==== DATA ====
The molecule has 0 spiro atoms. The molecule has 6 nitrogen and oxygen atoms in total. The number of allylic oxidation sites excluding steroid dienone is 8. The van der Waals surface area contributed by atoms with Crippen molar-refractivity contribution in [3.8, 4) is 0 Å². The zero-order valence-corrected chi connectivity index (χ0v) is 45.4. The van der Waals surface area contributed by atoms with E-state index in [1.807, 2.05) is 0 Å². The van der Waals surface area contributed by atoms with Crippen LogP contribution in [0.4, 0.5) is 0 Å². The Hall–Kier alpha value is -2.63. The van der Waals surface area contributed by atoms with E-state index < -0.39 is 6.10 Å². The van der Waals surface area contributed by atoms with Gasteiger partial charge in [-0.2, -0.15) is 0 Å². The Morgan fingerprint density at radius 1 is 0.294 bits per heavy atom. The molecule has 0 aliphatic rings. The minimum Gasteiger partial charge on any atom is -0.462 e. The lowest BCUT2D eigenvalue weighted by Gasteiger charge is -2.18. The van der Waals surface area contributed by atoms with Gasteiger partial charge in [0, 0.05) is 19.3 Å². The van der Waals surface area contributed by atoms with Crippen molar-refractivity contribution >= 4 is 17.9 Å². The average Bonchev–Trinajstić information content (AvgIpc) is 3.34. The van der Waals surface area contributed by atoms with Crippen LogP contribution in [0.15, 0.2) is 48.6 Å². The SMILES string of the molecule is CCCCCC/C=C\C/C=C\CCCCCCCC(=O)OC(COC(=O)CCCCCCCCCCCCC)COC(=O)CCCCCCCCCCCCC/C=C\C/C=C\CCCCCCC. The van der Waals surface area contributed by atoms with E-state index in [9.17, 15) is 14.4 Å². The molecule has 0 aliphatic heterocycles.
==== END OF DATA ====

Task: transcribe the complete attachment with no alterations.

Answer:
The molecule has 0 spiro atoms. The molecule has 6 nitrogen and oxygen atoms in total. The number of allylic oxidation sites excluding steroid dienone is 8. The van der Waals surface area contributed by atoms with Crippen molar-refractivity contribution in [3.8, 4) is 0 Å². The zero-order valence-corrected chi connectivity index (χ0v) is 45.4. The van der Waals surface area contributed by atoms with E-state index in [1.807, 2.05) is 0 Å². The van der Waals surface area contributed by atoms with Crippen LogP contribution in [0.4, 0.5) is 0 Å². The Hall–Kier alpha value is -2.63. The van der Waals surface area contributed by atoms with E-state index < -0.39 is 6.10 Å². The van der Waals surface area contributed by atoms with Gasteiger partial charge in [-0.2, -0.15) is 0 Å². The Morgan fingerprint density at radius 1 is 0.294 bits per heavy atom. The molecule has 0 aliphatic rings. The minimum Gasteiger partial charge on any atom is -0.462 e. The lowest BCUT2D eigenvalue weighted by Gasteiger charge is -2.18. The van der Waals surface area contributed by atoms with Gasteiger partial charge in [0, 0.05) is 19.3 Å². The van der Waals surface area contributed by atoms with Crippen molar-refractivity contribution >= 4 is 17.9 Å². The average Bonchev–Trinajstić information content (AvgIpc) is 3.34. The van der Waals surface area contributed by atoms with Crippen LogP contribution in [0.15, 0.2) is 48.6 Å². The SMILES string of the molecule is CCCCCC/C=C\C/C=C\CCCCCCCC(=O)OC(COC(=O)CCCCCCCCCCCCC)COC(=O)CCCCCCCCCCCCC/C=C\C/C=C\CCCCCCC. The van der Waals surface area contributed by atoms with E-state index in [9.17, 15) is 14.4 Å². The molecule has 0 aliphatic heterocycles.